Commentary: Michelle Obama's statement of fact
When I was 11, my father thought it was time to show my sister and me the nation's capital. I have only vague memories of that trip -- the heat, the expanse of the White House's grounds, the Jefferson Memorial. I do remember we took Route 1 throu...
When I was 11, my father thought it was time to show my sister and me the nation's capital. I have only vague memories of that trip -- the heat, the expanse of the White House's grounds, the Jefferson Memorial. I do remember we took Route 1 through Baltimore (no I-95 yet) and it was there that I saw my first sign with the word "colored" on it -- a rooming house, I think. This was 1952, and the United States was an apartheid nation.
It is Sarah Palin who brings back these memories. In her new book, she reportedly takes Michelle Obama to task for her supposedly infamous remark from the 2008 campaign: "For the first time in my adult life, I am proud of my country because it feels like hope is finally making a comeback." Instantly, Republicans pounced.
Michelle Obama quickly explained herself. She was proud of the turnout in the primaries -- so many young people, etc. This was not a statement of racism. This was a statement of fact.
It's appalling that Palin and too many others fail to understand that fact -- indeed so many facts of American history. They don't offer the slightest hint that they can appreciate the history of the Obama family and that in Michelle's case, her ancestors were slaves -- Jim Robinson of South Carolina, her paternal great-great grandfather, being one. Even after they were freed they were consigned to peonage, second-class citizens, forbidden to vote in much of the South, dissuaded from doing so in some of the North, relegated to separate schools, restaurants, churches, hotels, waiting rooms of train stations, the back of the bus, and the other side of the tracks, the mortuary, the cemetery and, if whites could manage it, heaven itself.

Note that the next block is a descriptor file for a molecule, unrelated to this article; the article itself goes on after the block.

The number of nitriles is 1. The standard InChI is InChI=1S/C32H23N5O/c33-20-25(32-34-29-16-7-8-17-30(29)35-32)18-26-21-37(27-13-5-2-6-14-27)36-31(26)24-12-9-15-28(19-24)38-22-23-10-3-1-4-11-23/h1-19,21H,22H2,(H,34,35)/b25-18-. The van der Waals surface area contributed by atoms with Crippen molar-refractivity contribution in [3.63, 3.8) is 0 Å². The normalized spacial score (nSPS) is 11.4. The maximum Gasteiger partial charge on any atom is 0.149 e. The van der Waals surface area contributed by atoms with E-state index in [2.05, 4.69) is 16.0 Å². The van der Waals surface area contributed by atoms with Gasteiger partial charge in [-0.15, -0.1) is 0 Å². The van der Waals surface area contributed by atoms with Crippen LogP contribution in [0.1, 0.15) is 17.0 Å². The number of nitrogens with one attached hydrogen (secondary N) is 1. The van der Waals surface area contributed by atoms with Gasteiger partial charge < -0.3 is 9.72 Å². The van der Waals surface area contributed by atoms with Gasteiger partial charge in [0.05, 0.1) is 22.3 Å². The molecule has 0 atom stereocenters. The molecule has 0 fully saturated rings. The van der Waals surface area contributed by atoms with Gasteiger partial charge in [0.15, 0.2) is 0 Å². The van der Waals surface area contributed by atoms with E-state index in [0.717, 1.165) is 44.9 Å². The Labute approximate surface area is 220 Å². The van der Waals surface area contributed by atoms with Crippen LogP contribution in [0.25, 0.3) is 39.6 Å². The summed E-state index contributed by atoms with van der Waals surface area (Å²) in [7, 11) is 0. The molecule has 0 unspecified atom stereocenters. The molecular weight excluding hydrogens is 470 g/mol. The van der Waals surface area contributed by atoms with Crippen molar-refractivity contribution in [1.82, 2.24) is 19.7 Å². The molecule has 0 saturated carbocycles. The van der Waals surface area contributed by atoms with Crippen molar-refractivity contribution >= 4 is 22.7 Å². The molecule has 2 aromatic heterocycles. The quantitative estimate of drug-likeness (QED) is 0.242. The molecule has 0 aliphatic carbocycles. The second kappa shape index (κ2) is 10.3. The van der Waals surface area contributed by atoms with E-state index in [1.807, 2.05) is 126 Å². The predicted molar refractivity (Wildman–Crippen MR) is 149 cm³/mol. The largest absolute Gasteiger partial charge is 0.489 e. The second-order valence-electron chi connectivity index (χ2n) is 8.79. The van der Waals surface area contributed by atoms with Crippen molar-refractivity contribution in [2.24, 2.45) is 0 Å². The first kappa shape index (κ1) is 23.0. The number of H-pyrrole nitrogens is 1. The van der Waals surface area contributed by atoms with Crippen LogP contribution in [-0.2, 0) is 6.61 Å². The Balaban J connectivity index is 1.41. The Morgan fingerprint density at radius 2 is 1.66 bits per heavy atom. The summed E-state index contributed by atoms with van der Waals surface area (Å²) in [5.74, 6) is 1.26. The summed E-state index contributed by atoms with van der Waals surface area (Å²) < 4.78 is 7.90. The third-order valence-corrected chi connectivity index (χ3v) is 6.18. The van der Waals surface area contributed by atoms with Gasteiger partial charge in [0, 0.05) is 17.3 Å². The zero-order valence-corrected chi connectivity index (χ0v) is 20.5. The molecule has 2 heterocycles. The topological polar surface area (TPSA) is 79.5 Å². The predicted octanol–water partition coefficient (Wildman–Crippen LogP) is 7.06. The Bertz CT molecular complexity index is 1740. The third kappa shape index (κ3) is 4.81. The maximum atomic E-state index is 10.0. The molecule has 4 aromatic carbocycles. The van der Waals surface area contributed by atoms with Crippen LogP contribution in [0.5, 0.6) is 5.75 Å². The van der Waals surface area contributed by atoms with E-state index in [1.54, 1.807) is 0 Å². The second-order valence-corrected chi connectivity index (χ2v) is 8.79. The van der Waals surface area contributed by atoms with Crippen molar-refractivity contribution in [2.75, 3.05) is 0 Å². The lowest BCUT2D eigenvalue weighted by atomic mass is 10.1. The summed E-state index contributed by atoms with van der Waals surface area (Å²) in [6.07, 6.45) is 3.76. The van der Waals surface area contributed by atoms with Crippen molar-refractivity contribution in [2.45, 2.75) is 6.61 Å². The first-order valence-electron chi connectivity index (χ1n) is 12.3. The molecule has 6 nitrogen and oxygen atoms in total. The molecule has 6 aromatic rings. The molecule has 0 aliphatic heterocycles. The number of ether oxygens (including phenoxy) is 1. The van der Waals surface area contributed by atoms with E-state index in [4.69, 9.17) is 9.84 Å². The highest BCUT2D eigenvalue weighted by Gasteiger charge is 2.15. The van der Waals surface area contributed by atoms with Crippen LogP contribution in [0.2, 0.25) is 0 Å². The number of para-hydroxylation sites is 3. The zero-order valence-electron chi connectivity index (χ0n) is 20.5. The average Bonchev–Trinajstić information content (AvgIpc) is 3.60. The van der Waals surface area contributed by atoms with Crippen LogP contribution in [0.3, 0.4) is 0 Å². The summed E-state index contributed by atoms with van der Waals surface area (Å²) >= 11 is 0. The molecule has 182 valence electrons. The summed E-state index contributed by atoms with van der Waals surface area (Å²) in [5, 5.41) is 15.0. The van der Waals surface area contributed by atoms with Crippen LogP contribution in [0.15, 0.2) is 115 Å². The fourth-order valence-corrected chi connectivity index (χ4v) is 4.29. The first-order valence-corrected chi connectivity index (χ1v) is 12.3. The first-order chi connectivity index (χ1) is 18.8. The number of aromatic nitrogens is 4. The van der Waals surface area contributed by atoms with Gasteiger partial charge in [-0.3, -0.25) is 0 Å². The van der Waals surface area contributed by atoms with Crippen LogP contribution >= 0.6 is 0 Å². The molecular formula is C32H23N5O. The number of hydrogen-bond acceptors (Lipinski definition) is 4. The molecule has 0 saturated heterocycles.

It was the government that oppressed blacks, enforcing the laws that imprisoned them and hanged them for crimes grave and trivial, whipped them if they bolted for freedom and, in the Civil War, massacred them if they were captured fighting for the North. And yet if African-Americans hesitate in embracing the mythical wonderfulness of America, they themselves are accused of racism -- of having the gall to know more about their own experience and history than Palin and others think they should.
Why do politicians such as Palin and commentators such as Glenn Beck insist that African-Americans go blank on their own history -- as blank as apparently Palin and Beck themselves are? Why must they insist that blacks join them in embracing a repellent history that once caused America to go to war with itself? Besides Princeton, Michelle Obama is a graduate of Harvard Law School. It's hardly possible that she is not knowledgeable about the history of African-Americans -- no Ellis Island for them, immigrants in their colorful native dress waving at the camera. Should she forget it all simply because she went to Ivy League schools -- be thankful for what she had gotten and the hell with the rest? Why should she be more grateful than Cindy McCain?
Sarah Palin teases that she might run for president. But she is unqualified -- not just in the (let me count the) usual ways, but because she does not know the country. She could not be the president of black America nor of Hispanic America. She knows more about grizzlies than she does about African-Americans -- and she clearly has more interest in the former than the latter. Did she once just pick up the phone and ask Michelle Obama what she meant by her remark? Did she ask about her background? What it was like at Princeton? What it was like for her parents or her grandparents? I can offer a hint. If they were driving to Washington, they slowed down and stopped where the sign said "colored" -- and the irritated Palins of the time angrily hit the horn and went on their way.
Richard Cohen's e-mail address is email@example.com .